PADDLING BUSINESSstream: How Crowdfunding, CAD And 3D Printing Are Making Small Scale Production More Viable Than Ever | Adventure Kayak Magazine | Rapid Media
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Blue Sky Boatworks raised more than $312,000 on kickstarter to bring to market its unique 360 Angler and 360 Escape, pictured here. Courtesy Blue Sky Boatworks

Crowdfunding has played a role in a number of revolutionary designs, from TRAK and Oru folding touring kayaks to Kokopelli packrafts

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For years, Pyranha’s U.S.-based design team dreamed of making a longer, faster version of the company’s speedy 9R creek boat.They live and paddle in the American southeast, where Green Race bragging rights are the coin of the kayaking realm. But back in Pyranha’s U.K. headquarters, Managing Director Graham Mackereth was more concerned with the coin he’d have to shell out for a new mold.

“It’s a boat we wanted to do for so long, but we just couldn’t get Graham’s blessing,” says designer Robert Peerson. That changed after they took the idea to Kickstarter. When they reached the magic number of 100 pre-orders, ensuring the new boat would turn at least a modest profit, the team received an email from Mackereth.

“Well played, boys,” it said.

Development is now going full speed ahead, with the 12R expected to debut ahead of the Green Race in November.

While scale is a critical component of success for the bigger paddlesports brands, the story of the 12R shows it needn’t be the only route to success. Crowdfunding has played a role in a number of revolutionary designs, from TRAK and Oru folding touring kayaks to Kokopelli packrafts. In April, Blue Sky Boatworks wrapped up its Kickstarter with $312,076— more than five times its initial goal. The seed money will allow the unique craft from Jackson Kayak and former Wilderness Systems founder Andy Zimmerman to go into production.

Indeed, as kayak designs have followed consumer demand for stable hulls and wider cockpits, there’s a small but passionate market for all sorts of unique designs, from high-performance sit-on-tops to origami touring boats and Blue Sky’s Angler 360—a sort of twin-hulled plastic mash-up of a kayak and bass boat. It’s no coincidence these craft defy easy categorization. Paddlesports is full of niche opportunities, and new technologies such as crowdfunding, CAD and 3D printing make it easier than ever for brands—or even individuals—to bring innovative designs to life.

Don’t just take our word for it. Four of the industry’s most prolific trendsetters are betting big on small-batch manufacturing. Tim Niemier, who kicked off the sit-on-top revolution three decades ago, has been proselytizing small-scale production for years now. Niemier says he can bring a new plastic boat to market for about $25,000. That’s soup-to-nuts—everything from design and prototyping to molds and production boats. He offers those services for hire through his company, On Water Designs, and has applied the same approach to his own passion projects, including a rotomolded sailing catamaran and a reboot of his original Scupper sit-on-top kayak.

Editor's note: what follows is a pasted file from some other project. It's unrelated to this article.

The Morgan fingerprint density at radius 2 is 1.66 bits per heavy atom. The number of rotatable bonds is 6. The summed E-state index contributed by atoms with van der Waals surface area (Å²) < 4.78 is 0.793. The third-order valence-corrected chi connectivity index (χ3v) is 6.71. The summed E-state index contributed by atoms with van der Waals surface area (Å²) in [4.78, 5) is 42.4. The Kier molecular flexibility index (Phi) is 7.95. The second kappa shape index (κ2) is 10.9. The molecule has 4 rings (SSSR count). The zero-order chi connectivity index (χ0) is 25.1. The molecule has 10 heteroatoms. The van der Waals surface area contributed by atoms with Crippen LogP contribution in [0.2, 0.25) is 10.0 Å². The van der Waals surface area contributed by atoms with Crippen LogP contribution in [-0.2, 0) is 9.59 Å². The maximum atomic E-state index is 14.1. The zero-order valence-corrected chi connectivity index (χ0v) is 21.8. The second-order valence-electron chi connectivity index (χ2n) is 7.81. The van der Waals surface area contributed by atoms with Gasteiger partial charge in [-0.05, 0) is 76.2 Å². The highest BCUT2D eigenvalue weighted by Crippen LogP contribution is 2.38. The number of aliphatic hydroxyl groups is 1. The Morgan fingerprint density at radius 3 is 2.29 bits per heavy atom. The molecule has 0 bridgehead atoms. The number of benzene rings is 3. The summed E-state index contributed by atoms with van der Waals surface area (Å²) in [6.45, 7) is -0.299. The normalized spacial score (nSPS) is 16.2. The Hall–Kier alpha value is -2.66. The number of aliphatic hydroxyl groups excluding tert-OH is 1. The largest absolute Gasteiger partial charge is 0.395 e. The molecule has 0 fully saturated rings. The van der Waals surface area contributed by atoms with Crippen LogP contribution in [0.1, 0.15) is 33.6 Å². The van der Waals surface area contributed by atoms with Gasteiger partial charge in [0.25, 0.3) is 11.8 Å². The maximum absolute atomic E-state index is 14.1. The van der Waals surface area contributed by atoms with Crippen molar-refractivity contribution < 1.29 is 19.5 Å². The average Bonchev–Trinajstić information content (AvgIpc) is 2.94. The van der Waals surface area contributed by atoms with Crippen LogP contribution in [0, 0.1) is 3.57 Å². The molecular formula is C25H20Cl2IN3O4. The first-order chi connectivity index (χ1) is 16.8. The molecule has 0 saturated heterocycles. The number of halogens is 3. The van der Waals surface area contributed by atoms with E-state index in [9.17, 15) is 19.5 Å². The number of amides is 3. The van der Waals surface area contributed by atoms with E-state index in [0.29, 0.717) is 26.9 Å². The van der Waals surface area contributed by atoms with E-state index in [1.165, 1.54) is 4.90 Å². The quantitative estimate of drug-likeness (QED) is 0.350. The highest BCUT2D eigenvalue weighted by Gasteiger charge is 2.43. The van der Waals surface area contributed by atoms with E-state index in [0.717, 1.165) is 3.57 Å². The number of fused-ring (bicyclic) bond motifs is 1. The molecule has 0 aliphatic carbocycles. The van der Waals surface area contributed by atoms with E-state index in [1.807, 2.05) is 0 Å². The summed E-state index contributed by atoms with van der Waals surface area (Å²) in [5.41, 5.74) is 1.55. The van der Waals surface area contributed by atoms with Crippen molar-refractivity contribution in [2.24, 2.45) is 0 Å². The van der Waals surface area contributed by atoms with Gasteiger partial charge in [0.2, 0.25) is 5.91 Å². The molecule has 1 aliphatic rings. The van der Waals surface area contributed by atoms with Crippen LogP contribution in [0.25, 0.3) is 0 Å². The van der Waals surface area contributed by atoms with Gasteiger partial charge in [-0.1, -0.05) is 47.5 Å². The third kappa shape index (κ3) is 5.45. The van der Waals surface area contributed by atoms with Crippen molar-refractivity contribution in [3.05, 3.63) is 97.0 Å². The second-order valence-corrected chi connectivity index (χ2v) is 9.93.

“We’re crowd-funding the ScupPro, and we only have to sell about 15 of the polyethylene boats to buy the mold,” he says. “We have a much more efficient way of making the mold.”

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Trak Kayaks found crowdfunding success with innovative folding design. Photo: Courtesy Trak Kayaks

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Oru Kayaks found crowdfunding success with innovative folding design. Photo: Courtesy Oru Kayaks

Corran Addison has taken the idea a step further, from small-batch to bespoke. His company, Soul Waterman, offers fully custom one-off composite kayaks starting at $1,700. The approach is rooted in Addison’s experience in the surf and SUP industry, where hand-shaped boards are the norm.

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Soul Waterman brings composite customs to the whitewater world. Photo: Courtesy Soul Waterman.

“In kayaking, the design process starts with asking how many paddlers you can appeal to with one boat,” he says. “Surfing doesn’t work that way. In surfing, every board is unique and it’s up to you as a shaper to reach into your bag of tricks and make a magic board. I wanted to do this in kayaking, and that’s how we came up with our custom boat system.”

The process involves custom CAD work and a fresh mold for every boat. The seamless composite construction is available in two layups—a tough Kevlar/PVC/fiberglass mix and a lighter Kevlar/PVC/carbon combination. The process strikes an attractive balance between customization and repeatability,Addison says.“With CAD,if you design a boat for some guy and his mate comes along and says ‘I want the same thing,’ you can do that. Or if he wants the same thing with just this little change, you can do that too,” he says.

“Finally the technology has arrived in kayaking that surfing has had for 70 years, where you can get a boat made for you.”

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Blue Sky

A design drawing for Blue Sky 360 Angler, a boat that has excited passions and defied description. Photo: Courtesy of Blue Sky Boatworks

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